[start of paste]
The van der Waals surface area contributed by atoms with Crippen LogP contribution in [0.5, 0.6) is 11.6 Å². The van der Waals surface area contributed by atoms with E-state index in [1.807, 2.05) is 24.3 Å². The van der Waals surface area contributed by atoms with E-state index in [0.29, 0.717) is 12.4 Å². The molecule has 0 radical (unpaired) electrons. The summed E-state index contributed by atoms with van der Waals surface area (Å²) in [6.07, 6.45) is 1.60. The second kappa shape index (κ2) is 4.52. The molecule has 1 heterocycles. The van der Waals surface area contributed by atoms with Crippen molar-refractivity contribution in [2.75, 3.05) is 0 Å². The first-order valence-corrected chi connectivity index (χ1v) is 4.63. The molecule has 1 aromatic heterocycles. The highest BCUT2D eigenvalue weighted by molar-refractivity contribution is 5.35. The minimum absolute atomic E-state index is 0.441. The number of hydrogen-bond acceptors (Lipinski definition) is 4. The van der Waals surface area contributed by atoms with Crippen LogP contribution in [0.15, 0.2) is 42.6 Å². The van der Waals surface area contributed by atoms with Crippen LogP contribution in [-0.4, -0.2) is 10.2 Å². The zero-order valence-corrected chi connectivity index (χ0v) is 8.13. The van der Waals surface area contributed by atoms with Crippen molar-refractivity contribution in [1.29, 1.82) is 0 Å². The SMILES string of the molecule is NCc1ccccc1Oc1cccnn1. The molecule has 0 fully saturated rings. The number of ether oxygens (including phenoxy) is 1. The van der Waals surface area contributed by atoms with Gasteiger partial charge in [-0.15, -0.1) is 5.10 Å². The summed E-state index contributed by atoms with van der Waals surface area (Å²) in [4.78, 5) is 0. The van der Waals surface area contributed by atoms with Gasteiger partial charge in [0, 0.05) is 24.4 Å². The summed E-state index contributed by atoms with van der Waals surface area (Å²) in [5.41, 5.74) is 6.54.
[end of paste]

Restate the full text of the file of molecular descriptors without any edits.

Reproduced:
The van der Waals surface area contributed by atoms with Crippen LogP contribution in [0.5, 0.6) is 11.6 Å². The van der Waals surface area contributed by atoms with E-state index in [1.807, 2.05) is 24.3 Å². The van der Waals surface area contributed by atoms with E-state index in [0.29, 0.717) is 12.4 Å². The molecule has 0 radical (unpaired) electrons. The summed E-state index contributed by atoms with van der Waals surface area (Å²) in [6.07, 6.45) is 1.60. The second kappa shape index (κ2) is 4.52. The molecule has 1 heterocycles. The van der Waals surface area contributed by atoms with Crippen molar-refractivity contribution in [2.75, 3.05) is 0 Å². The first-order valence-corrected chi connectivity index (χ1v) is 4.63. The molecule has 1 aromatic heterocycles. The highest BCUT2D eigenvalue weighted by molar-refractivity contribution is 5.35. The minimum absolute atomic E-state index is 0.441. The number of hydrogen-bond acceptors (Lipinski definition) is 4. The van der Waals surface area contributed by atoms with Crippen LogP contribution in [0.15, 0.2) is 42.6 Å². The van der Waals surface area contributed by atoms with Crippen LogP contribution in [-0.4, -0.2) is 10.2 Å². The zero-order valence-corrected chi connectivity index (χ0v) is 8.13. The van der Waals surface area contributed by atoms with Crippen molar-refractivity contribution in [1.29, 1.82) is 0 Å². The SMILES string of the molecule is NCc1ccccc1Oc1cccnn1. The molecule has 0 fully saturated rings. The number of ether oxygens (including phenoxy) is 1. The van der Waals surface area contributed by atoms with Gasteiger partial charge in [-0.15, -0.1) is 5.10 Å². The summed E-state index contributed by atoms with van der Waals surface area (Å²) in [4.78, 5) is 0. The van der Waals surface area contributed by atoms with Gasteiger partial charge in [0, 0.05) is 24.4 Å². The summed E-state index contributed by atoms with van der Waals surface area (Å²) in [5.41, 5.74) is 6.54.